Responsibility and Evidence in Trumpian Discourse

Trumped Up Words

It started as an innocuous press conference in the White House Rose Garden. The President and Senate Majority Leader would meet with reporters to emphasize, with typical Trumpian overstatement, that they were “closer than ever before.” Then Trump got that question about the death of four soldiers killed in Niger: “And what do you have to say about that?” He replied that he had written letters to the families, which would be “going out tonight.” Then, he said he would “call the parents and the families—because I have done that, traditionally.”

Never one to let a moment pass (even one of apolitical solemnity) without engaging in his favorite game of one-upmanship, he added that “if you look at President Obama and other presidents, most of them didn’t make calls, a lot of them didn’t make calls. I like to call when it’s appropriate, when I think I’m able to do it.” Later in the press conference, a reporter followed up by asking how Trump could make that claim. Trump responded, “I was told that he didn’t often.”

This exchange not only exemplifies Trump’s constant need to puff himself up by denigrating others, but it also illustrates the way he exploits what linguists call evidentiality—the semantic marking of an information source—to wrap innuendos in the sheath of truth claims while avoiding responsibility for the veracity of those claims.

… To read the whole article please click the URL next to the word “Source“. I am also providing information on the author and the citation instructions from the journal.

 

Adam Hodges is a linguistic anthropologist specializing in political discourse. His books include The ‘War on Terror’ Narrative: Discourse and Intertextuality in the Construction and Contestation of Sociopolitical Reality (2011), and his articles have appeared in Discourse & SocietyJournal of Linguistic AnthropologyLanguage & Communication, and Language in Society.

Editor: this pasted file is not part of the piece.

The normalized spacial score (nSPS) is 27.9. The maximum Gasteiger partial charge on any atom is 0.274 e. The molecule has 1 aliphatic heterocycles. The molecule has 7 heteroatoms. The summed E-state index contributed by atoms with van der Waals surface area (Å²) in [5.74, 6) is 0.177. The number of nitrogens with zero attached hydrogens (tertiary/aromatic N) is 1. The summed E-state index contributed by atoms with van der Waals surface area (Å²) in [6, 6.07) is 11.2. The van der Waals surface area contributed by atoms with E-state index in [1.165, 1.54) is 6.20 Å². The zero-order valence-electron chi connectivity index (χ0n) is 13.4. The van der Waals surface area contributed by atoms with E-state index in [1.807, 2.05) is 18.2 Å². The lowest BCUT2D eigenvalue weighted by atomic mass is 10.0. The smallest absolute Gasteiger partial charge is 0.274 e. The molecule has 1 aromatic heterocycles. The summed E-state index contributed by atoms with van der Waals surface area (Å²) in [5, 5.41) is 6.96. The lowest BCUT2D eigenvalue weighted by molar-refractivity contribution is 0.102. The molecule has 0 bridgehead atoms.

Cite as: Hodges, Adam. 2017. “Responsibility and Evidence in Trumpian Discourse.” Anthropology News website, November 3, 2017. doi: 10.1111/AN.676

Source: Anthropology News, November 2017.

 

Note: As you all know I am interested in political discourse and the way politicians present themselves. We live in interesting times especially since Trump became President of the United States. I found this very interesting article about evidentiary markers in Trump’s statements and I am giving you here the start of the article and the source where you can go to read the whole article.

On an unrelated to linguistics/language/translation matters: it would be so nifty if magazines like this one provided the articles with a by default reprint license. I am not harming them by presenting the article here provided I don’t claim that it’s mine or that I was the original publisher. On top of all this I do provide the originator’s URL and everything concerning where I got it. You might ask why I am ranting? I am ranting because there is this accumulation of voices lately that call for open knowledge and for dissemination of knowledge while at the same time there are journals who will not permit reprint of articles even if by default the reprinting site utilizes a by default common license mentality i.e. the originator’s site is mentioned, the date, the url, etc. When one combines this mentality with the absence of ads (for example Leximania is a free site, I don’t take advantage of people clicking through the site) then it’s free advertising for your journal and also helps in saving an article for use long after that particular journal has closed or has any problems with their online presence.

In any case, I have cropped the article to just it’s beginning and people can click on the word “Source” at the end to go to the journal’s site. I am keeping the intro intact as I can do that under the fair use doctrine. I am not profiting and I don’t claim that the article is mine and according to the fair use doctrine “brief excerpts of copyright material may, under certain circumstances, be quoted verbatim for purposes such as criticism, news reporting, teaching, and research, without the need for permission from or payment to the copyright holder.”

Thank you Adam Hodges for writing this wonderful article and to Anthropology News for printing it.

 

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